The context is that the man, his wife, and his wife's sister had operated a small airfield entirely by themselves. I have never heard the phrase "Socket Wrench Susie" before, but from context it is obvious that it means "female mechanic."
In US colloquial English, a mechanic is sometimes referred to as "a wrench."
I'm guessing that King constructed the phrase by analogy to some masculine equivalent, although "Rosie the Riveter" came to my mind, too. During World War II, "Rosie the Riveter" was a generic term for women working on mechanical jobs in war factories.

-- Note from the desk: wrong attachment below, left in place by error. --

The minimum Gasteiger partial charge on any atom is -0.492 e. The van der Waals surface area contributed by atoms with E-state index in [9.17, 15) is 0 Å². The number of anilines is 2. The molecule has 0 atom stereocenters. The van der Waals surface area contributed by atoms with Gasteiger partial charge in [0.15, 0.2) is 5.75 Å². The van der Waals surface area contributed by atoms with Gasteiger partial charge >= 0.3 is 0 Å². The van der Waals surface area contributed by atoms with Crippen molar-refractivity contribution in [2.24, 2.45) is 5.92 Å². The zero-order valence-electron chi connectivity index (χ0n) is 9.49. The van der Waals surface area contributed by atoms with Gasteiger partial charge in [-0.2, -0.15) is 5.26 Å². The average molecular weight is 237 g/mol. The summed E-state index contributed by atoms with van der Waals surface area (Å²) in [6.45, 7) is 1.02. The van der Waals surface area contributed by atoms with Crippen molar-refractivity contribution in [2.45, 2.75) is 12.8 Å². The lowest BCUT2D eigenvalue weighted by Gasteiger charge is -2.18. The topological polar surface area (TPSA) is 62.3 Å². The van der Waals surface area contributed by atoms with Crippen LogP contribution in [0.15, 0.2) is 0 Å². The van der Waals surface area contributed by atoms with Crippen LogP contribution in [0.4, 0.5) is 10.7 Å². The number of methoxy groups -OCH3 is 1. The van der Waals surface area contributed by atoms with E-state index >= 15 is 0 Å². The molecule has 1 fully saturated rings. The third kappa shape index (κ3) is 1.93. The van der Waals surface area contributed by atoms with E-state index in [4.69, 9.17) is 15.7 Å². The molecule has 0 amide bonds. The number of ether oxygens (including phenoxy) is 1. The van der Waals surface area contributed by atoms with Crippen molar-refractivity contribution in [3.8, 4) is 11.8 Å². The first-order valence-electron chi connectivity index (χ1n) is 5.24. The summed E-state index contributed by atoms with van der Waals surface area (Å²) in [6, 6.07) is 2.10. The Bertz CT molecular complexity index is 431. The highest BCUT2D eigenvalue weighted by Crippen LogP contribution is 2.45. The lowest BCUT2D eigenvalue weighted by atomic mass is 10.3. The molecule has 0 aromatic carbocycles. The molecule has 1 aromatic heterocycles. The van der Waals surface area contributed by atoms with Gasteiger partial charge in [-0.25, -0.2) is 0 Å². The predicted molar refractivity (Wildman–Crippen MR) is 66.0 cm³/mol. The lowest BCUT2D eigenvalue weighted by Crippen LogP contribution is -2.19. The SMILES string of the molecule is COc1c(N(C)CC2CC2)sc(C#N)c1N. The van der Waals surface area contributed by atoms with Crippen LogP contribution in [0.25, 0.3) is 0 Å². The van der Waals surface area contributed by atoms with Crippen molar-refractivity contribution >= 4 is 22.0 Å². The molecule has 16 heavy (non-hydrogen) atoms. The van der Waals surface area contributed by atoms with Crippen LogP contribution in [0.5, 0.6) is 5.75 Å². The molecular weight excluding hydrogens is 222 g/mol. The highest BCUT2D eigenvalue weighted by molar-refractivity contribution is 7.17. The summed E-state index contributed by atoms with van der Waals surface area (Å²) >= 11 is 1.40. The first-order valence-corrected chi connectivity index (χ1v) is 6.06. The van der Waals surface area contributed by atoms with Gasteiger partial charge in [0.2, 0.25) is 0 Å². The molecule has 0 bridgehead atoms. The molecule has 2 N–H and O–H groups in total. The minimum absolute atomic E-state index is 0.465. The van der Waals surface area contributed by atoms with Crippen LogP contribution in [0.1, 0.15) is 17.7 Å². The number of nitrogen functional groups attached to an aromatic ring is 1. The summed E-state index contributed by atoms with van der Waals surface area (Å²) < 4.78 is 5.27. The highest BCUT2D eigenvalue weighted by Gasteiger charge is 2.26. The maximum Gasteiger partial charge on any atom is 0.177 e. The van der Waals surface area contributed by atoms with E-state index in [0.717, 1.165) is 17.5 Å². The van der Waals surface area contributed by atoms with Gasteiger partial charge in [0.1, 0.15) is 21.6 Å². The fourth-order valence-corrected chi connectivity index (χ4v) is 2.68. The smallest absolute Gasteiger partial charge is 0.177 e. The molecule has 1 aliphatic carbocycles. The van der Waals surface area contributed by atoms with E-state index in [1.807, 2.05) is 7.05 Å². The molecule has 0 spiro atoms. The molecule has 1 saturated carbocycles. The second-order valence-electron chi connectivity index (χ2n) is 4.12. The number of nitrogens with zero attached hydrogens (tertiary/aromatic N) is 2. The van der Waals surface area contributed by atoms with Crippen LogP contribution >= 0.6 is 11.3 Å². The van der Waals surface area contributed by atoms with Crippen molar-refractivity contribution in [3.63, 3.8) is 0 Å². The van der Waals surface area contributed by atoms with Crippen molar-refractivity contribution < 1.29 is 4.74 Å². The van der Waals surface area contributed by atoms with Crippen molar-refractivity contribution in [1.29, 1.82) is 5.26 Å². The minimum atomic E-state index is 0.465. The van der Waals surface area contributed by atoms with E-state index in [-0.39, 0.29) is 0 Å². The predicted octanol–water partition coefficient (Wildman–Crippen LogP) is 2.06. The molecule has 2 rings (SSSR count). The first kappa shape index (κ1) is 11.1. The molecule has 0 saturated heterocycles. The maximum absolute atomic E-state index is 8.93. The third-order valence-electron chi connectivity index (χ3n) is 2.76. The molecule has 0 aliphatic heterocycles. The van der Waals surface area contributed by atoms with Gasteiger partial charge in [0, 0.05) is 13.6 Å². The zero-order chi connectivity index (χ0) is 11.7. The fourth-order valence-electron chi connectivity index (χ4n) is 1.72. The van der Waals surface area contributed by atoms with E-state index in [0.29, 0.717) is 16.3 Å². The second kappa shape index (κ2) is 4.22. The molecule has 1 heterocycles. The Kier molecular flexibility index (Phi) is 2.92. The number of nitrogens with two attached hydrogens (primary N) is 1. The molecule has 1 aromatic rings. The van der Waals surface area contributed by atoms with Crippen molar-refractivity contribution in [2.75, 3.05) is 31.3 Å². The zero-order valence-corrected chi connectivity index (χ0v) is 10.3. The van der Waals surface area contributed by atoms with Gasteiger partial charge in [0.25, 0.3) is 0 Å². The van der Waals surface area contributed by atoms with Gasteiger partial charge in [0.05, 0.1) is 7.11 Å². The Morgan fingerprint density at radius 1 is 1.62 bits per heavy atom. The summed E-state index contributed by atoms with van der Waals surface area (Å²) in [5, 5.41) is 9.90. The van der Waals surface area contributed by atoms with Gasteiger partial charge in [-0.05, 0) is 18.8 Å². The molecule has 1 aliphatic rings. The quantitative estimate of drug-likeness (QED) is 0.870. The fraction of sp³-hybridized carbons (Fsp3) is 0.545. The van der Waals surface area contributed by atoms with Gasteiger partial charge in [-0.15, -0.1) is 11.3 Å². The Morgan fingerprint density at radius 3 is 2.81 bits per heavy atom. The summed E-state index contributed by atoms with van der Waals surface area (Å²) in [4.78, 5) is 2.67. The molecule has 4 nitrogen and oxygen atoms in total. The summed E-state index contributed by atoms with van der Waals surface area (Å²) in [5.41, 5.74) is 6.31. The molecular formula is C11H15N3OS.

A Google Books search on "socket wrench Susie" turns up nothing but its appearance in "The Night Flier," by Stephen King.
It would be fairly normal to invent such a term, in a more-or-less friendly joking way. Also, King might very well have been using an expression that was strictly local to Portland, Maine.